Navigating Death by Living

“We lost a great soul yesterday.” How often have I heard that? How many times each and every day do you think these words are spoken around the world? As I ponder this question a smile spreads across my face because I imagine the millions who have spoken these words have had the great joy of living their life with a “great one” in it. How bright life must have been with this beloved. And how very dark it can be with their physical presence gone.

In Unity, we lost a great one yesterday, Rev. Sky St. John. With every utterance of “we lost a great one,” I believe they are words that point to one of many steps we take on our grief journey. They are words that lie gently on top of a deeper practice of reconciling the death of a loved one. We are acknowledging that while he was here, life seemed endless. Yet in our grief, we feel their presence even more powerfully now that they are gone.

Oftentimes our deceased loved ones are most alive, and we may feel the loss more intensely, around holidays, family gatherings and sacred occasions because we are traversing a new landscape without our loved one. We are learning to connect their physical absence here on the earthly plane, with a more ephemeral presence. We are unwittingly being invited to integrate these two things, their absence and presence, into creating a new relationship in this new landscape of life without our loved one.

So every holiday, no matter what your faith tradition, is really a “holy day.” What makes it holy is that it is an invitation into the deep, sacred waters of the practice of being human while in the unlikely territory of grief and loss. The most quiet courage there is though, is to be fully present to all the rhythms of human life, even the most unexpected, even the rhythms that rearrange our lives so deeply we think we may never open our hearts again for fear of losing what we love.

Yet it is only in staying open and deeply connected to our heart, can we continue to restore our trust and faith over and over again everyday. We may ask ourselves, “Why?!” “Why him?” “Why she did have to die?” “Why would God take her?” “Why did this happen?” The logic of the brain asks the question “why,” but the heart asks the question, “how.” How do I live my life with this overwhelming loss? How do I keep my heart open when I feel so hurt and vulnerable? How do I make peace with what may seem like the end of my world?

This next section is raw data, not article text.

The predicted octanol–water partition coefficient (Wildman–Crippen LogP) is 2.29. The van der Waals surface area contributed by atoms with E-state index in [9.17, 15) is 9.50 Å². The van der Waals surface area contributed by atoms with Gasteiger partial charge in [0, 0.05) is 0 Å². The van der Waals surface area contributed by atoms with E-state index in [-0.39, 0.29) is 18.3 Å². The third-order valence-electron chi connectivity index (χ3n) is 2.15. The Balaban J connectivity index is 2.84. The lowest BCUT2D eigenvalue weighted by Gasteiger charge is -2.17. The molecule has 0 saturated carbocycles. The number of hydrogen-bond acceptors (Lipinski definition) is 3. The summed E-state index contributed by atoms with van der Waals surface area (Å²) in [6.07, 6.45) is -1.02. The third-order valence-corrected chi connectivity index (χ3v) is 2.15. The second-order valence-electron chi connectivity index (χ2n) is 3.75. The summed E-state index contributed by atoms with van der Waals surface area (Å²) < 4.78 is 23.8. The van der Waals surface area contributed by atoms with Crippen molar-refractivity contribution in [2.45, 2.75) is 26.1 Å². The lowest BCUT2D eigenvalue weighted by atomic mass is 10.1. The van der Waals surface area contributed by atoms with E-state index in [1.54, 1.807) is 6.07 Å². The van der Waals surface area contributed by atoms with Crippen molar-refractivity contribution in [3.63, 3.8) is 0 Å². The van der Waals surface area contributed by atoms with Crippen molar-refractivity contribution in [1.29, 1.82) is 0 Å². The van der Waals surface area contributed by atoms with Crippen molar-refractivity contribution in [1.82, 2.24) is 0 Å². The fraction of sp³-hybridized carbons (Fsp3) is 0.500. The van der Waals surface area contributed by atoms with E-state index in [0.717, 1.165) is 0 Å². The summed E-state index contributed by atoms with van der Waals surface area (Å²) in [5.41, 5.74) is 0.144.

The question “how” lets us live our life again with faith and trust. The question “how” reminds us that every crack in our heart is an opening, and whatever opened us is never as important as what has been opened. We can get stuck in the “why” of our grief. We get focused on the event that cracked us open and miss the gift of what got opened inside us.

Rev. Sky St. John and many other beloved great ones I have known were intent on living life in a way where they would reach deep into their woundness and bring out the fire that breathed in their souls, thereby lighting everything around them. Every great one you have known and now mourn was intent on making things better here on earth. And so they reached deep into themselves and pulled out the fire of truth, thereby raining their love over all to soothe the sufferings of others.

So this holiday season, if you find yourself missing someone who has been gone for decades or days, remember this: embrace what is, take the risk to give your full presence and care to whatever is most alive for you. When you miss your loved one the most, hold fast to the notion that our time here is about living fully human with each other, turning toward the physical world, embracing that which may be most chaotic, most frightening and most uncertain. It’s OK to grieve in your own way, at your own pace. It’s about humbly bowing down and loving the messiness just as it is.

Live your life abiding in each other, finding your greatest blocks, your judgments, and conforming your hearts to love because love is a journey of descent, which ironically lifts each of us up in joy. Live your life in this manner and you will find your greatest resistance to love and being loved. Live your life in this manner and you will see yourself in the stranger standing before you, which ultimately is the greatest expression of being spirit here on earth.

Live your life in this manner and you too will bring forth that same fire shared by the great ones who no longer physically walk this earth, and their love that you cherish will be alive as you. Live your life in this manner and you will see the glory of God as you continue to create a new relationship, and navigate a new landscape of life.

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